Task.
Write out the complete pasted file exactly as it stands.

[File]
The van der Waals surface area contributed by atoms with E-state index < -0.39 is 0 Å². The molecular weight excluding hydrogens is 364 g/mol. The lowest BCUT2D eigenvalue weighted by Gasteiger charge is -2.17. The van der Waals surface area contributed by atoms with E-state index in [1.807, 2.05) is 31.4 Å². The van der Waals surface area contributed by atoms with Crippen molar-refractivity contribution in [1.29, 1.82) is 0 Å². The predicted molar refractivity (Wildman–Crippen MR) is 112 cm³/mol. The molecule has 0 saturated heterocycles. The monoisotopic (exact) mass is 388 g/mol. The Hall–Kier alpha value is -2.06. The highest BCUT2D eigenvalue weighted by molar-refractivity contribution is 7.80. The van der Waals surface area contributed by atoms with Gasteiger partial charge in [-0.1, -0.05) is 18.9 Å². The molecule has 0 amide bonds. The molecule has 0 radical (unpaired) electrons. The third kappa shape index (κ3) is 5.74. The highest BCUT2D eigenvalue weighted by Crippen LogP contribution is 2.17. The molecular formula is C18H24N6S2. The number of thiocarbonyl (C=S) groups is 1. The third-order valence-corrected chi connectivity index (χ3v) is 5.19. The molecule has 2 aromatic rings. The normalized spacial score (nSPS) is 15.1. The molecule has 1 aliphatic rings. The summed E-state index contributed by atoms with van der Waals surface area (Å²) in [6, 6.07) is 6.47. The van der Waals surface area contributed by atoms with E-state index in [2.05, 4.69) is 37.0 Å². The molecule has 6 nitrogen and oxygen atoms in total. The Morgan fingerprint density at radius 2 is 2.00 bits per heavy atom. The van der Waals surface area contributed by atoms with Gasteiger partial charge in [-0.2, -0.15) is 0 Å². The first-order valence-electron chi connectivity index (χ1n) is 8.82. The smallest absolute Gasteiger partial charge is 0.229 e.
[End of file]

The van der Waals surface area contributed by atoms with E-state index < -0.39 is 0 Å². The molecular weight excluding hydrogens is 364 g/mol. The lowest BCUT2D eigenvalue weighted by Gasteiger charge is -2.17. The van der Waals surface area contributed by atoms with E-state index in [1.807, 2.05) is 31.4 Å². The van der Waals surface area contributed by atoms with Crippen molar-refractivity contribution in [1.29, 1.82) is 0 Å². The predicted molar refractivity (Wildman–Crippen MR) is 112 cm³/mol. The molecule has 0 saturated heterocycles. The monoisotopic (exact) mass is 388 g/mol. The Hall–Kier alpha value is -2.06. The highest BCUT2D eigenvalue weighted by molar-refractivity contribution is 7.80. The van der Waals surface area contributed by atoms with Gasteiger partial charge in [-0.1, -0.05) is 18.9 Å². The molecule has 0 amide bonds. The molecule has 0 radical (unpaired) electrons. The third kappa shape index (κ3) is 5.74. The highest BCUT2D eigenvalue weighted by Crippen LogP contribution is 2.17. The molecular formula is C18H24N6S2. The number of thiocarbonyl (C=S) groups is 1. The third-order valence-corrected chi connectivity index (χ3v) is 5.19. The molecule has 2 aromatic rings. The normalized spacial score (nSPS) is 15.1. The molecule has 1 aliphatic rings. The summed E-state index contributed by atoms with van der Waals surface area (Å²) in [6, 6.07) is 6.47. The van der Waals surface area contributed by atoms with E-state index in [2.05, 4.69) is 37.0 Å². The molecule has 6 nitrogen and oxygen atoms in total. The Morgan fingerprint density at radius 2 is 2.00 bits per heavy atom. The van der Waals surface area contributed by atoms with Gasteiger partial charge in [-0.2, -0.15) is 0 Å². The first-order valence-electron chi connectivity index (χ1n) is 8.82. The smallest absolute Gasteiger partial charge is 0.229 e.